This past weekend, the Intervale Lowlands Preserve in Lake Placid hosted an All-Taxa Biodiversity Inventory (ATBI) event.  Better than seventy people descended upon the property surveying everything from moths to mammals to mushrooms to minnows.  Intervale already had a good list of species in all taxonomic groups thanks to a systematic sampling of species, but this was the first full day ATBI event hosted by the preserve. 

            And so strings of naturalists fanned out across the property, logging everything they could find within their respective Taxonomic Working Groups (TWiGs).  Although I have an interest in many areas of natural history, I helped out with the bird surveys as usual which is always fun at Intervale as the preserve’s varied habitats helped fatten our list of species. 

            Our group of birders worked along the AuSable River where we had American kestrels with fledged young, eastern bluebirds, common yellowthroats, song sparrows, and a variety of other species which are common at Intervale.  We also found a solitary sandpiper along the river – already on its southbound migration. chestnut-sided warbler Larry

            July is a month of change, and many of our song birds become quiet as the month progresses.  That makes bird surveys more difficult (which is why the month of June is so busy with surveys), and so birders must work through mixed flocks of chipping post-breeding birds rather than to rely on song to identify what is present.  We did just that and pished up a nice flock along the river where we found magnolia, Nashville, yellow-rumped, and chestnut-sided warblers, as well as veery, white-throated sparrow, red-breasted nuthatch, and an indigo bunting which was singing a truncated song.  Further down the trail we met another birding group and we looked in vain for the Cape May warblers which had been singing during the early part of the breeding season.  We did, however, find two mourning warblers chipping in the brushy habitat – a species which is not always easy to find, but one found commonly at Intervale.  We parted ways and our group found an American toad – significant because the herpetology surveyors had unluckily missed finding one themselves.  Later we pished up another small group of birds along the river – a flock which included a yellow warbler and a Lincoln’s sparrow.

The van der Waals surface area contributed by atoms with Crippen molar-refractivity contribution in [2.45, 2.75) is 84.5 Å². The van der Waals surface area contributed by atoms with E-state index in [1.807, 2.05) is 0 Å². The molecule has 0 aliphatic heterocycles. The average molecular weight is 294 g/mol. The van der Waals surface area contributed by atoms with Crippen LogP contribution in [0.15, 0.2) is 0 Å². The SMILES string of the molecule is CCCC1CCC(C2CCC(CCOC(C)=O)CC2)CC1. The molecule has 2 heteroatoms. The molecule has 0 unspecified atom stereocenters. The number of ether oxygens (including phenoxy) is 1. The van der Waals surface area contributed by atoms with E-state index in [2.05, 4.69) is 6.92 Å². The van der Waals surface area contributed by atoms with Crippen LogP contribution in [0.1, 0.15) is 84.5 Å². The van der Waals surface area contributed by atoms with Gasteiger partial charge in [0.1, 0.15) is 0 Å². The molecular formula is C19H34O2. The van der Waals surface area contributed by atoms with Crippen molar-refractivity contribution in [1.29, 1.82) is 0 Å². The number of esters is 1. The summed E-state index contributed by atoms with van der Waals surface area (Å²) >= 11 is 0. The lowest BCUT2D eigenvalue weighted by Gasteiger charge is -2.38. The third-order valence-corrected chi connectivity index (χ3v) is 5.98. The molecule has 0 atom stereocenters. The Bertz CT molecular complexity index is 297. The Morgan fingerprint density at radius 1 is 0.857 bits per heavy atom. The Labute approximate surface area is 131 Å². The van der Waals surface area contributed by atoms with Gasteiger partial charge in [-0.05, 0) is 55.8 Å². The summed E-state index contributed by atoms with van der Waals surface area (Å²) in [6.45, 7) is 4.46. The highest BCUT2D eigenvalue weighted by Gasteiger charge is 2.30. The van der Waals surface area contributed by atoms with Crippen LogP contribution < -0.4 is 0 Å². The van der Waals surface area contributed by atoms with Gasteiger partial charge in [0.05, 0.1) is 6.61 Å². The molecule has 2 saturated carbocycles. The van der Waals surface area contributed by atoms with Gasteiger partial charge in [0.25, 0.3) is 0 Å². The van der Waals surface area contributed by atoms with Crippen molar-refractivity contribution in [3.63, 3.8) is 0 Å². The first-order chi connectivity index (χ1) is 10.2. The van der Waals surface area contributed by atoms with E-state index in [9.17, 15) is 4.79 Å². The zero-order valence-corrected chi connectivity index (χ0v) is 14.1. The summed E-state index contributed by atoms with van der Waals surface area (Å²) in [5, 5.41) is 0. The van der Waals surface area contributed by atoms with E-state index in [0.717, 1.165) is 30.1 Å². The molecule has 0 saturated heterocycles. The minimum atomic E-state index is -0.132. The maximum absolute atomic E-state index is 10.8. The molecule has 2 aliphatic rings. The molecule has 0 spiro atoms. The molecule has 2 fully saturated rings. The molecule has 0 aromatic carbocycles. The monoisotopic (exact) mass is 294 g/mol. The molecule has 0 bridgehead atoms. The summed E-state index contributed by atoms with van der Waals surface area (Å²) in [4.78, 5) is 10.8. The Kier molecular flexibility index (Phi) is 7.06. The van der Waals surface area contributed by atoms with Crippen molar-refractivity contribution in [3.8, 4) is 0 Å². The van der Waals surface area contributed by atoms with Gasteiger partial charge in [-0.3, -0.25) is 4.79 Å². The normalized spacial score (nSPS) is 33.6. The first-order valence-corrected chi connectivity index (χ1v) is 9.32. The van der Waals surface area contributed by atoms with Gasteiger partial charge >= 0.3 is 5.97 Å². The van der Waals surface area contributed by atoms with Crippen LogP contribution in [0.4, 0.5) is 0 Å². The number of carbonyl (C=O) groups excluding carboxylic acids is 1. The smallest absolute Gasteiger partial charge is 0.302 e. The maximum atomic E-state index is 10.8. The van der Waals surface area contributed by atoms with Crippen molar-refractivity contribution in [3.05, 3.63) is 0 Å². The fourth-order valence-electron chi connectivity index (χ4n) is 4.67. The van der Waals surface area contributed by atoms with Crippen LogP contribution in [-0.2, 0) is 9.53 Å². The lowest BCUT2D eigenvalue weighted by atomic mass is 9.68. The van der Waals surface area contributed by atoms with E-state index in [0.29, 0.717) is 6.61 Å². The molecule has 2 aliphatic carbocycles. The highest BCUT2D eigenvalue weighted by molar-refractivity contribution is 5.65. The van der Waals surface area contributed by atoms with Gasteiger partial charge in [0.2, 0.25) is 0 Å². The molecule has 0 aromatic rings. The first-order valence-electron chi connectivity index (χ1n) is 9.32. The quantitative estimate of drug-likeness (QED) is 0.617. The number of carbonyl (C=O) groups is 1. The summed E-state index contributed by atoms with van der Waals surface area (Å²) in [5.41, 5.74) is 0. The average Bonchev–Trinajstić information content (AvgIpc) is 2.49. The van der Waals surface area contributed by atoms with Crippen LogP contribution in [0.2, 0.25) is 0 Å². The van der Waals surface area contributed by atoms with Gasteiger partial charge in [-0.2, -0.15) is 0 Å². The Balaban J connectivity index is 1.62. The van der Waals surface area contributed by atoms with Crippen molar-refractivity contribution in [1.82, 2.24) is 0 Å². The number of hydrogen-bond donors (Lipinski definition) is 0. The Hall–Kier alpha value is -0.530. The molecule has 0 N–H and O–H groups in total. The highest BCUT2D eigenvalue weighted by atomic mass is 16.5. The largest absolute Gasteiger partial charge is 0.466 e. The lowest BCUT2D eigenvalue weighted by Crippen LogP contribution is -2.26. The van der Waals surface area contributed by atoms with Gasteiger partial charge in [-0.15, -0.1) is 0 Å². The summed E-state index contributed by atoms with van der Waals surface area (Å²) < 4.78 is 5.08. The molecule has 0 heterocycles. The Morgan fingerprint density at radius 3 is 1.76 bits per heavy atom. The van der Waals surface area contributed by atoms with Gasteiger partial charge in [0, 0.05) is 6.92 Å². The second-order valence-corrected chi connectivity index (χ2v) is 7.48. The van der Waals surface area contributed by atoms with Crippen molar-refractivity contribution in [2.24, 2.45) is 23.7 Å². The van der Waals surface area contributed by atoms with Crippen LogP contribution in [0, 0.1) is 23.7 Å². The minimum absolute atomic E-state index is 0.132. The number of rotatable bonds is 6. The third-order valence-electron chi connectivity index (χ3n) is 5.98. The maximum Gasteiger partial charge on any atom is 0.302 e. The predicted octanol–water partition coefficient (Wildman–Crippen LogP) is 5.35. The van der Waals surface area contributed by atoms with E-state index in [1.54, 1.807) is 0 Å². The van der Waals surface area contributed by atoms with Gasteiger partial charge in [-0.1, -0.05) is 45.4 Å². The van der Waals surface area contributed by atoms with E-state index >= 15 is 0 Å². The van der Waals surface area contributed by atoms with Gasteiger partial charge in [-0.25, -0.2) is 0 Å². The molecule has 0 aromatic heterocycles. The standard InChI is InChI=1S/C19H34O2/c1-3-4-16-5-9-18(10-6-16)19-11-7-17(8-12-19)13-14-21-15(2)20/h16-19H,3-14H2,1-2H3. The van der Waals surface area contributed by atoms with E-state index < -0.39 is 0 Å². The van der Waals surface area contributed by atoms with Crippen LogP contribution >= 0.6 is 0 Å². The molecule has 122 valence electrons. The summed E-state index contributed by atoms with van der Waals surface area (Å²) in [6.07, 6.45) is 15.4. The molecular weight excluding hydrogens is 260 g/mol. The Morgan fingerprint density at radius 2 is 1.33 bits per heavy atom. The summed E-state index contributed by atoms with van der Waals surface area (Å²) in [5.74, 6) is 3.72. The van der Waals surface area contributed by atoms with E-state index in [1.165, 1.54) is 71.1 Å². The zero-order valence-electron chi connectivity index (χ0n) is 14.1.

After a long and relaxing break for lunch – during which time we learned that a birder from down state had found a bay-breasted warbler - a species which does not prevalently breed in New York State, so it was exciting to consider that this individual may have bred nearby.  After a short trip off site to look for Cape May warblers – which we also didn’t find – we waited a bit until the heat of the day past before setting out again.  Before we left a friend of mine noted the calls of a Texas bush katydid which we confirmed with recordings and the species was added to the entomology tally for the day. botanists - ATBI

            Those bird folks remaining headed out for a short, quiet late afternoon/evening walk and were joined by a few folks who had just arrived to conduct night time bat surveys as well as a birder who had been surveying minnows all day.  We noted a number of species which we had been seeing during the day, but the real fun came when we hooted for barred owls in order to see what birds came in to mob and scold the unseen owl.  We upset the entire avian neighborhood as blue jays, crows, red-breasted nuthatches, red-eyed vireos, and a northern flicker – among many other species – raised a ruckus in response to my hooting.  But then in the distance a few folks in our party (I didn’t hear it since I was making so much noise myself) heard the responding call of a barred owl in the distance – the first ever noted at Intervale. 

            Happy with our success, we headed back for dinner.  The owl was the only new species of bird found on the preserve that day, but many other new species were added – including about 20 new species of plants.  After dinner I had to head home as the moth and bat surveyors were preparing for their night shift.  The final results of the ATBI are still being tallied, but it was a fun and successful day.